Don’t give up a goal. Don’t give up a goal.
It’s all I could think about Monday night, wearing the modern day equivalent of knight’s armor in a small middle school gym in Concord, NH. Drenched in sweat and body-worn by nearly two hours in full hockey pads, we were tied 4-4 in an intense roller hockey battle and all I wanted to do was win.
But losing wasn’t an option, not defending this net and especially not on this night.
Luckily, a pass found a stick in the right spot, knocking the orange ball into Sean Sullivan’s net and we won 5-4. An emotional night was over and as I got ready to walk away, I looked back and tapped the white helmet that was placed on top of the goal, an acknowledgment of a guy that taught me everything I needed to know about playing net from a distance.
That was the helmet of “Perk”, a hockey friend of mine — and a great friend to others — who passed away last week, suddenly and surprisingly.
I first got to know the man several years ago as I was asked to play in a Tuesday night roller hockey league with some co-workers. The only issue was that I had never played before and didn’t have any equipment. I was told ‘No problem!’ and that there would be equipment there I could use. They just needed a body in net, aka fresh meat to pelt with slap shots.
I played, I stopped some shots, I let in a lot. The glove/blocker set I was using was actually for a right-handed player, completely opposite of my left-handed upbringing, but even that wasn’t going to help. I got worked, but I kept going back for more, even buying some correctly fitting equipment so I could have some semblance of order in my own head.
But no matter how good I got, the guy on the other end of the court was always better, always stopping more and always making me frustrated to the point of boiling over. That guy was Perk, nearly a foot shorter than yours truly and with pads that were older than some of our teammates’ kids. But man, could he play.
He was quick, closing up daylight in what seemed like milliseconds and always landing in the right spot to block an incoming shot. He drove me to be better by his play and was such a nice guy off the court that I respected the hell out of him. He always was encouraging, even after a 5-0 shutout where I apparently was made of vapor. It’s a goalie thing, I guess.
I can’t tell you the first game in which I beat Perk, but I will never forget the feeling of doing so. It felt like an accomplishment, like I had done something. With time, the wins came more and more often but it still felt special every time I got a ‘W’ over Perk and part of me hoped that he eventually felt the same way about playing against me.
Over the past two-and-a-half years, I got out of playing due to moving twice and other interests. Our mini-league got more and more infrequent with occasional rumbles of starting up that never came to pass. About a month ago, we were set to play and I decided to literally dust off my pads and make the drive up 93 to play netminder once again and to battle my old friend.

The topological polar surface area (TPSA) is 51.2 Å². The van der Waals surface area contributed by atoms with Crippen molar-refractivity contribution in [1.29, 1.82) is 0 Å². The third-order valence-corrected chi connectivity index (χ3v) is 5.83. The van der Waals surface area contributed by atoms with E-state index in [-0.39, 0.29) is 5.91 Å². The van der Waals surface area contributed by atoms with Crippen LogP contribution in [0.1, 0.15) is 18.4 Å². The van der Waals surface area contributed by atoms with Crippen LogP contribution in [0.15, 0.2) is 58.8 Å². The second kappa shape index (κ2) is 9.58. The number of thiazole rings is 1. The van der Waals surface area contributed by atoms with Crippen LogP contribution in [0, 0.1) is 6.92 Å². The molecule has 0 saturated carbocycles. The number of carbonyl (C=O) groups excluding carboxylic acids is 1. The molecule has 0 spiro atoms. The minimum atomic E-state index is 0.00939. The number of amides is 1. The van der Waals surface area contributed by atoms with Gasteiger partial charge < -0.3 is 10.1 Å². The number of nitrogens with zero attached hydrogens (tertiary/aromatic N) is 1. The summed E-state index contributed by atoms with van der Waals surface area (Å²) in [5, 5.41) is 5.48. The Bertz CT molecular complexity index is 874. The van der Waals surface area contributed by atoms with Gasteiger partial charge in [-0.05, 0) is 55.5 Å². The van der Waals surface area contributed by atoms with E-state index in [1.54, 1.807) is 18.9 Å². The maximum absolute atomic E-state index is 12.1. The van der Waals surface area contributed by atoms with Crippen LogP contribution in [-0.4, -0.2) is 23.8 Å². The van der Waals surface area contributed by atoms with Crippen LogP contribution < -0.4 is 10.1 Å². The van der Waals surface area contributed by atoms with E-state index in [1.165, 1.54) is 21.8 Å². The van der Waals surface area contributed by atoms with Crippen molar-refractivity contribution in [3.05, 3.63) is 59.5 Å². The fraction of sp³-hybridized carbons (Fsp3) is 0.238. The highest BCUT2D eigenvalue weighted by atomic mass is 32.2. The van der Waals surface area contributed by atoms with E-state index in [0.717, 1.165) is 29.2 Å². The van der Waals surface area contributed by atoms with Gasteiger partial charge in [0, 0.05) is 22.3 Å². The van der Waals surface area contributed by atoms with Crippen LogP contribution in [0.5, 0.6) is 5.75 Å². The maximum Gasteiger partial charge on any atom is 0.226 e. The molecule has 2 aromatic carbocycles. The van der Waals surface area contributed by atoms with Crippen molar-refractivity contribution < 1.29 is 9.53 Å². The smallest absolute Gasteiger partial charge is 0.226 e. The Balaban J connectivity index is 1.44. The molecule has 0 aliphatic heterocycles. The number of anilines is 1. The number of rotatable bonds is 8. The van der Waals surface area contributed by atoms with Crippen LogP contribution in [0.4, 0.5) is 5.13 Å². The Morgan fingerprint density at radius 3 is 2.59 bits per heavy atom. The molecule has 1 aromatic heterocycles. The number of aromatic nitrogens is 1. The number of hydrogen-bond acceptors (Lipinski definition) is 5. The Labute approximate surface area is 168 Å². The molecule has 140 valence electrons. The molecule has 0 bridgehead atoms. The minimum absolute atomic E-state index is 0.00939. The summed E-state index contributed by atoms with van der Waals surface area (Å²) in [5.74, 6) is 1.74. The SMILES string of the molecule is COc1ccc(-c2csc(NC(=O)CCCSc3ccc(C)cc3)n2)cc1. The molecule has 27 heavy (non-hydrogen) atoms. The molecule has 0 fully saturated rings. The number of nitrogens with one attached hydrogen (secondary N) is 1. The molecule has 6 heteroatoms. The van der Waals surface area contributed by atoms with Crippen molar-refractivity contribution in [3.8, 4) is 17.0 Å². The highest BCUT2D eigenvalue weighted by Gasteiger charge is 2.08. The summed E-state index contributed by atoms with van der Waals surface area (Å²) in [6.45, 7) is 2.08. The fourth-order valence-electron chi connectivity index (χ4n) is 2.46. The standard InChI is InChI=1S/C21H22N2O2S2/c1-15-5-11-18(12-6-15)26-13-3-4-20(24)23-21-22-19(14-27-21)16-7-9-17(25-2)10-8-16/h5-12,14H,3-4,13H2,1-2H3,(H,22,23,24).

Unfortunately, the gym was booked and only five of us showed up. Perk was one of them. Looking back, I really wished we had played that night.
That’s why Monday night was so important. The decision was made to revive our roller hockey game for one more night in honor of the guy who so honorably minded his net nearly every single week. For me, that drive up was reflective. I thought about the many times I had made that same drive up to Concord before, psyching myself up to play a great set of games, to beat Perk, to make it matter. I got very sad, but then, the switch flipped and I couldn’t wait to get there.
It was a record turnout with three goalies and roughly 10 skaters. We warmed up and Perk’s pads were set up at the opposing net. We took warm-ups on the other net, but I kept looking down there, knowing that someone would have to take his spot there eventually. I dreaded it. That’s Perk’s net. Deep in my heart, I knew he would have said to just play the damn thing and I knew it was inevitable.
We eventually started and as the three goalies rotated, I ended up down in his old end of the court for the last 45 minutes of the night. I stopped some shots that I shouldn’t have (how did that happen, eh?) and when it came down to that last game, I just wanted to win. My rival was watching somewhere and I wanted to prove one last time that I was worthy enough to defend his cage. I’ll never know if I was, but I got the win and felt a bit of inspiration of doing so.
I’m somewhat embarrassed to say that in all that time, I never learned Perk’s first name. It’s weird, but you almost didn’t have to. To me, he was a single name star, a character, a goal to achieve when it came to Tuesday night hockey. Beat Perk.
But that didn’t stop the sadness and wishing he was still there across from me in net, giving me something to strive to beat and someone to give me encouragement when I wasn’t my best.
So here’s a final tap of the goalie stick to Perk, the man who taught me everything I needed to know on Tuesday nights in a dinky little gym on Canterbury Road. You were a great competitor and a greater person.
You’ll be missed, my friend.